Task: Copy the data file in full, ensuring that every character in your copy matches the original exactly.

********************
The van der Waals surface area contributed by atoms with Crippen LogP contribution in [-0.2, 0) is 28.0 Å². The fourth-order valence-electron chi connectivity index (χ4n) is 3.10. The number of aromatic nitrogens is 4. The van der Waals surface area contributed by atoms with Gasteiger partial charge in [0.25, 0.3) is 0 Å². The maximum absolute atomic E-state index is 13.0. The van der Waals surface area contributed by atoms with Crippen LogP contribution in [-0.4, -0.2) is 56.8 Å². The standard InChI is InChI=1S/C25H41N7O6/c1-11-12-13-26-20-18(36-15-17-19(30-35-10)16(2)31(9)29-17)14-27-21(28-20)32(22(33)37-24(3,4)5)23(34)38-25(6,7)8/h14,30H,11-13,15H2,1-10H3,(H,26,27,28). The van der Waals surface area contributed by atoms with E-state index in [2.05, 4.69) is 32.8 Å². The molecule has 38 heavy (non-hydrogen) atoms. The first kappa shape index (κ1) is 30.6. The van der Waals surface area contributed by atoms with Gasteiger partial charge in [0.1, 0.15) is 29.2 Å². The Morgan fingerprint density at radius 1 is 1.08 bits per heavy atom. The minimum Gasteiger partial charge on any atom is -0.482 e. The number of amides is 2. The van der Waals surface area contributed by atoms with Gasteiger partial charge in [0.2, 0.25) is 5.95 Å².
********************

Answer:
The van der Waals surface area contributed by atoms with Crippen LogP contribution in [-0.2, 0) is 28.0 Å². The fourth-order valence-electron chi connectivity index (χ4n) is 3.10. The number of aromatic nitrogens is 4. The van der Waals surface area contributed by atoms with Gasteiger partial charge in [0.25, 0.3) is 0 Å². The maximum absolute atomic E-state index is 13.0. The van der Waals surface area contributed by atoms with Crippen LogP contribution in [-0.4, -0.2) is 56.8 Å². The standard InChI is InChI=1S/C25H41N7O6/c1-11-12-13-26-20-18(36-15-17-19(30-35-10)16(2)31(9)29-17)14-27-21(28-20)32(22(33)37-24(3,4)5)23(34)38-25(6,7)8/h14,30H,11-13,15H2,1-10H3,(H,26,27,28). The van der Waals surface area contributed by atoms with E-state index in [2.05, 4.69) is 32.8 Å². The molecule has 38 heavy (non-hydrogen) atoms. The first kappa shape index (κ1) is 30.6. The van der Waals surface area contributed by atoms with Gasteiger partial charge in [0.1, 0.15) is 29.2 Å². The Morgan fingerprint density at radius 1 is 1.08 bits per heavy atom. The minimum Gasteiger partial charge on any atom is -0.482 e. The number of amides is 2. The van der Waals surface area contributed by atoms with Gasteiger partial charge in [0.2, 0.25) is 5.95 Å².